Formula_Expander = SE.SE (substitutions)
formula = 'x + y + z'
expanded_formula = Formula_Expander (formula)
print 'expanded_formula:', expanded_formula
a = 3; b = 4
print 'eval (expanded_formula):', eval (expanded_formula)
w = eval (Formula_Expander ('y * b'))
print 'w', w

>>> f (x, y, z)

substitutions: z=(x+y) | y=(x*a) | x=(a+b)
expanded_formula: (a+b) + ((a+b)*a) + ((a+b)+((a+b)*a))
eval (expanded_formula): 56
w 84

Well--- it's kind of neat the way it expands the formula. But why not just write functions? As you say, the expansion has to be done
in exactly the right order to complete.
If you want to run this example you'll find SE here: http://cheeseshop.python.org/pypi/SE/2.2 beta

Regards

Frederic

----- Original Message -----
From: <>
Newsgroups: comp.lang.python
To: <>
Sent: Thursday, August 31, 2006 1:15 PM
Subject: Using eval with substitutions

> >>> a,b=3,4
> >>> x="a+b"
> >>> eval(x)

> 7
> >>> y="x+a"

>
> Now I want to evaluate y by substituting for the evaluated value of x.
> eval(y) will try to add "a+b" to 3 and return an error. I could do
> this,
> >>> eval(y.replace("x",str(eval(x))))

> 10
>
> but this becomes unwieldy if I have
> >>> w="y*b"

> and so on, because the replacements have to be done in exactly the
> right order. Is there a better way?
>
> Thanks,
> Abhishek
>
> --
> http://mail.python.org/mailman/listinfo/python-list

Anthra Norell, Aug 31, 2006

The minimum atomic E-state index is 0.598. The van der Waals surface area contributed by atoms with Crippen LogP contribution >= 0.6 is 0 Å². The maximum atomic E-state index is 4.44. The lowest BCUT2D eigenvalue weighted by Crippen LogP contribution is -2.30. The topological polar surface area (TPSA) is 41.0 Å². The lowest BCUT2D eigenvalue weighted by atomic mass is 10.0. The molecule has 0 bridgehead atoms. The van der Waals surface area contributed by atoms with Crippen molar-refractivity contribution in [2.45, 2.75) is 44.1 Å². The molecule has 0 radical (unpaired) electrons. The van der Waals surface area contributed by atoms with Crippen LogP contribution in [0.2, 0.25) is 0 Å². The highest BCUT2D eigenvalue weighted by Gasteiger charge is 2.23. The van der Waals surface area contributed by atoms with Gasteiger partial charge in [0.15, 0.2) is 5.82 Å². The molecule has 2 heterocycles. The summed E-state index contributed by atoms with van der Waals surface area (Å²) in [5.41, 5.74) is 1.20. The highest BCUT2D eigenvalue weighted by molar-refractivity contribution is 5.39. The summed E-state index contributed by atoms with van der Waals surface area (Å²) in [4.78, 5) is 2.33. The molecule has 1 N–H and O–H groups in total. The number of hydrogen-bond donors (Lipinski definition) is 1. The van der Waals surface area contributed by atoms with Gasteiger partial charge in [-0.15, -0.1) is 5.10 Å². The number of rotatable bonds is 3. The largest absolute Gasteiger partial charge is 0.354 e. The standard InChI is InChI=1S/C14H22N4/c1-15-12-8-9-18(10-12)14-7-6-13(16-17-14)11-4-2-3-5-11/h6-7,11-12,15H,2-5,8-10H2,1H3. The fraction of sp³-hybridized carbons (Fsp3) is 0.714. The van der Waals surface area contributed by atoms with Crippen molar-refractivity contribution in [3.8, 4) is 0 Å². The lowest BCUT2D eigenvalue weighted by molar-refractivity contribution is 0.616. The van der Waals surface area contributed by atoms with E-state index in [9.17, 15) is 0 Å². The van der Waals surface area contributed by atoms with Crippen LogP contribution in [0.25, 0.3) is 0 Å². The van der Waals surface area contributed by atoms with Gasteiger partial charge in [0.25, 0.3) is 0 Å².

7. ### Guest

Thanks very much for all your suggestions - Peter, Duncan and Frederic.
It was a great help.

Incidentally the question arose while I was trying to solve the 2-nots
problem,
http://www.inwap.com/pdp10/hbaker/hakmem/boolean.html#item19

Part of my program takes a set of boolean expressions in 3 variables
and keeps concatenating them with 'and' and 'or' until all unique
functions have been found. Sometimes it is good to use substitutions
(though not required) to make the patterns apparent. Anyway, the
listing is here,

http://www.ocf.berkeley.edu/~abhishek/twonot3.py

Abhishek

, Sep 2, 2006
8. ### Carl BanksGuest

wrote:
> >>> a,b=3,4
> >>> x="a+b"
> >>> eval(x)

> 7
> >>> y="x+a"

>
> Now I want to evaluate y by substituting for the evaluated value of x.
> eval(y) will try to add "a+b" to 3 and return an error. I could do
> this,
> >>> eval(y.replace("x",str(eval(x))))

> 10
>
> but this becomes unwieldy if I have
> >>> w="y*b"